I will briefly come in on the birth certificate issue and then hand over to Dr. O'Rourke. Unconditional access means unconditional access, the same as for every other citizen. Since the early 1990s, adopted people have been making use of the civil registration system through resources provided by us and our predecessor. They have been accessing that information, finding their birth certificates in this way and the sun has not fallen out of the sky. We are not aware of any harm coming to natural mothers, natural fathers or natural family members as a result. There is, in essence, nothing to see here. There is no harm arising from providing this additional access but, on the other hand, there would be a lot of harm done to these women by not allowing it. It would make matters worse and add insult to injury.

Dr. Maeve O'Rourke

I thank Deputy Cairns for her question. Head 40, in our view, is hugely problematic. Apart from the information session provision, it goes to the heart of everything that is wrong with the Bill as proposed. It is entirely unclear how the Bill will interact with the GDPR. The latter protects the right to access one's personal data, including mixed personal data one shares with other people, whether dead or alive. That right is protected under the EU Charter of Fundamental Rights; it could not be more protected. Head 40 is definitely non-compliant with Article 23 of the GDPR, which sets out the requirements for any restrictions on the subject's rights under GDPR. Head 40 provides that the rights and obligations under the GDPR are restricted to the extent necessary to enable, in essence, the effective functioning of the information and tracing scheme provided for in the Bill. This gives, in effect or at least on paper, a carte blanche for the GDPR to be disapplied in respect of adopted people's rights to their information.

The Bill includes an explicit right to request access to personal data held either by Tusla or the Adoption Authority of Ireland. It is unclear whether the Bill will mean that people cannot ask anybody else for copies they hold. For example, the Department of Children, Equality, Disability, Integration and Youth is not currently defined as a relevant body but it is responding to GDPR subject access requests. Will people still be able to make such requests to the Department or any other body that holds adoption records or copies of same? That is not clear.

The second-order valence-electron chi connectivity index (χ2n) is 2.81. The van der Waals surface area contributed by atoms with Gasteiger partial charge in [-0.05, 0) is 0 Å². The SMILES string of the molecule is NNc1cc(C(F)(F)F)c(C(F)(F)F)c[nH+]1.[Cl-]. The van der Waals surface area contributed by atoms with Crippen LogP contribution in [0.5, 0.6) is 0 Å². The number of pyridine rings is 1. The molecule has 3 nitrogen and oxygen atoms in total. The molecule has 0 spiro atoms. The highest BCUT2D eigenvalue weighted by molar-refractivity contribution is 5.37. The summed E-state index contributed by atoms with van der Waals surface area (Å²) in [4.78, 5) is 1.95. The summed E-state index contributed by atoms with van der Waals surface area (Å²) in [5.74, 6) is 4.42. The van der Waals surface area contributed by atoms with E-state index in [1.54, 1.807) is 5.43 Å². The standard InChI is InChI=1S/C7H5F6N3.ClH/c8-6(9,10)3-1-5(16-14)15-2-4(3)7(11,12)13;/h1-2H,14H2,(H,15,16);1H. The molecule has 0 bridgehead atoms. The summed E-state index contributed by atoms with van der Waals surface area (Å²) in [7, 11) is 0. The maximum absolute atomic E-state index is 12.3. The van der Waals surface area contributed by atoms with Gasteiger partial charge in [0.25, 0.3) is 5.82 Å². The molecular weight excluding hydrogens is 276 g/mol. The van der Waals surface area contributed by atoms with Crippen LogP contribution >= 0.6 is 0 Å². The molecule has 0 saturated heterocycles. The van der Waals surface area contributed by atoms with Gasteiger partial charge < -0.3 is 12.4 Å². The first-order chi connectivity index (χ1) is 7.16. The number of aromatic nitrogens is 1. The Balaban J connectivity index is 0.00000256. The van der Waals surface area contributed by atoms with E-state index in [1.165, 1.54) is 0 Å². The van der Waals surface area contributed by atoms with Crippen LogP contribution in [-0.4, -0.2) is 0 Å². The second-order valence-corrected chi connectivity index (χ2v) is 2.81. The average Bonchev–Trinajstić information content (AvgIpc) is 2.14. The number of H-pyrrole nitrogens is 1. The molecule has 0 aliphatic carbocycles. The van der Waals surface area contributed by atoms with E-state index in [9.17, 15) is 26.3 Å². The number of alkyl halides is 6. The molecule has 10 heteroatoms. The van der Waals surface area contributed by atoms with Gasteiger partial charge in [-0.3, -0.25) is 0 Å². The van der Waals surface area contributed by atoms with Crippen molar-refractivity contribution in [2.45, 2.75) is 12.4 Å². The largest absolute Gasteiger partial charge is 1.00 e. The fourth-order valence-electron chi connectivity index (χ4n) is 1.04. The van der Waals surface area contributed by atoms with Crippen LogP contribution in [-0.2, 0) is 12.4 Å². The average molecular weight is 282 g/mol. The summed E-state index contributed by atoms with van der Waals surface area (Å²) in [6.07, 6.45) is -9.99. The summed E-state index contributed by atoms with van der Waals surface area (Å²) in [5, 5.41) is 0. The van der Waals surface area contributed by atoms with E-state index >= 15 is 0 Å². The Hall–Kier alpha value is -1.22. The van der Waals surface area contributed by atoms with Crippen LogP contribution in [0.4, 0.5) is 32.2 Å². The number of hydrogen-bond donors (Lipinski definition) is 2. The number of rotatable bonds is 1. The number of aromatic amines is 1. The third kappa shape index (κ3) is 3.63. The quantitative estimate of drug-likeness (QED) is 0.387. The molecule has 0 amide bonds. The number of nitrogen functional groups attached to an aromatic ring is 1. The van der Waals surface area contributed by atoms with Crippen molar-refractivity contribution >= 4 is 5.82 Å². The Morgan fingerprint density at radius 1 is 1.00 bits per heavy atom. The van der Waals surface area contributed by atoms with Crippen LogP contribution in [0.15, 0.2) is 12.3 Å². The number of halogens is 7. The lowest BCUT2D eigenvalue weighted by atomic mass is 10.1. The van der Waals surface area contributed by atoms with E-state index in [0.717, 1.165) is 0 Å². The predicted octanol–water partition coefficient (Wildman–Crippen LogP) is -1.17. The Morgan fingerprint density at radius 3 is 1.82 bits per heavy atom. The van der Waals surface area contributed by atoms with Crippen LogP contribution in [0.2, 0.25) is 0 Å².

There are huge restrictions that are not permissible under the GDPR regarding categories of mixed personal data, to which the Deputy alluded. The definition of care information to which people are entitled excludes everything about a parent's or adoptive parent's care review. There is a blanket restriction that is not compatible with all the different requirements of Article 23 of the GDPR. If you want to restrict subject rights, you need to give all the details about what you are restricting, why it is strictly necessary in a democratic society and how you will protect the essence of the right. None of that is there.

The Bill also completely restricts people's access to any identifying information about their siblings, even though that is personal data. Information on whom a person is related to is that person's information as well as being the information of his or her siblings. There are huge issues with how this Bill is going to interact with the existing GDPR rights of adopted people. It also looks like it will not enhance access for mothers and relatives in the context of the rights they currently have under the GDPR. There really needs to be clarity in this regard because the GDPR does not function by magic, particularly in a historical context where there has always been a lot of secrecy. We need to see a data protection impact assessment and the Bill needs to go back to the drawing board in terms of how the GDPR functions alongside it.